Hakainde Hichilema pleads not guilty to treason charges

Hakainde Hichilema – arrested for failing to make way for President Edgar Lungu’s motorcade – remains in custody.

Hakainde Hichilema, Zambia''s opposition leader
Amnesty International has said the treason charges are trumped up [File: Dawood Salim/AFP]

Zambia’s opposition leader has pleaded not guilty to treason charges four months after his arrest for failing to make way for President Edgar Lungu’s motorcade.

Hakainde Hichilema, who was first charged with treason for allegedly putting Lungu’s life in danger and later accused of plotting to overthrow the government, appeared in a Lusaka court on Monday.

The case stoked political tensions in Zambia after Hichilema and five others were arrested in April.

All six “denied the charge of treason and the state has decided to take the matter to Wednesday for trial,” said Charles Kakoma, the spokesman for Hichilema’s United Party for National Development (UPND).

He also said that Hichilema, who remained in custody, appeared in good health at the brief hearing.

Police officers in riot gear sealed off the court precinct as scores of UPND supporters waited outside.

Amnesty International has said the treason charges are trumped up and called for his release, as have local church leaders.

A lawyer from UPND earlier told the AFP news agency that the party expected the charges to be dropped and for Hichilema to walk free.

“They don’t have a case against him. We are certain that he will come out tomorrow,” the party lawyer, who declined to be named, told AFP on Sunday.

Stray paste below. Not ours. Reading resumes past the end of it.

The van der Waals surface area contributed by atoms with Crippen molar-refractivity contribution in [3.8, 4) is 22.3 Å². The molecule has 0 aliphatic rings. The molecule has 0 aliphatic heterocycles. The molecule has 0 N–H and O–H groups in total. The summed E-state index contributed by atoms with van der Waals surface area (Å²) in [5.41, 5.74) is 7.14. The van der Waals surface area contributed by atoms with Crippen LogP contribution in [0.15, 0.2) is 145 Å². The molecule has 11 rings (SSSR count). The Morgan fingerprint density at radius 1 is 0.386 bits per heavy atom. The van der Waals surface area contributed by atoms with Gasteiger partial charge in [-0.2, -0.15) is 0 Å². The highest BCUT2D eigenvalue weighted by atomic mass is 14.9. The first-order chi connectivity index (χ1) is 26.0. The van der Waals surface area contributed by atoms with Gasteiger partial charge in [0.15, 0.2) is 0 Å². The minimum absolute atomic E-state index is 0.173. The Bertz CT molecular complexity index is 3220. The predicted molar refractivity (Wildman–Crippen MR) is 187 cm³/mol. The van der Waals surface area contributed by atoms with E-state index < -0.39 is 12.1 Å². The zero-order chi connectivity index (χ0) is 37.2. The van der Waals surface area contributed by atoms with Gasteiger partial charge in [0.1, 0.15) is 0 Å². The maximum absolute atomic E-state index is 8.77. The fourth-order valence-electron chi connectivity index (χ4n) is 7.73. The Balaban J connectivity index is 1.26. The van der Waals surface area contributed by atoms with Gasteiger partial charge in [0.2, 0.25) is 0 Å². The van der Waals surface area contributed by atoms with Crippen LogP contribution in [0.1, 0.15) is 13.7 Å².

READ MORE: Neoliberalism, big capital and the Zambian crisis

Reuters, citing government and legal sources, said Hichilema is to be freed under a deal brokered by the Commonwealth secretary-general.

Patricia Scotland, the Commonwealth secretary-general, visited Lusaka last week and told reporters she had met Lungu and Hichilema separately and that the two leaders had agreed to a process of dialogue facilitated by her office.

‘Public interest’

A government source told Reuters that the state would quash the case “in the public interest”.

Zambia land grab: Chiefs’ land sale sparks national outrage

Hichilema and Lungu “are committed to burying their past and starting dialogue envisaged to help address some of the issues the opposition raised after the 2016 elections,” the source said.

Political tension has been on the rise in Zambia, seen as one of Africa’s more stable and functional democracies since Lungu’s Patriotic Front (PF) beat the UPND in a presidential election marred by violence.

Hichilema, 55, says the election was rigged and has refused to recognise the president.

In July, Lungu invoked emergency powers, increasing police powers of arrest and detention after he blamed opposition parties for a string of arson attacks.

He has denied allegations of growing authoritarianism and has accused his rivals of trying to overturn the election result.

Police on Thursday freed another opposition leader, United Progressive Party leader Saviour Chishimba, after holding him in detention for a week on accusations of defaming Lungu, an offence that carries a maximum five-year prison term.

Chishimba hit the headlines in July after criticising Lungu’s decision to impose emergency powers and suggesting the president should go to hospital for mental tests.

Source: News Agencies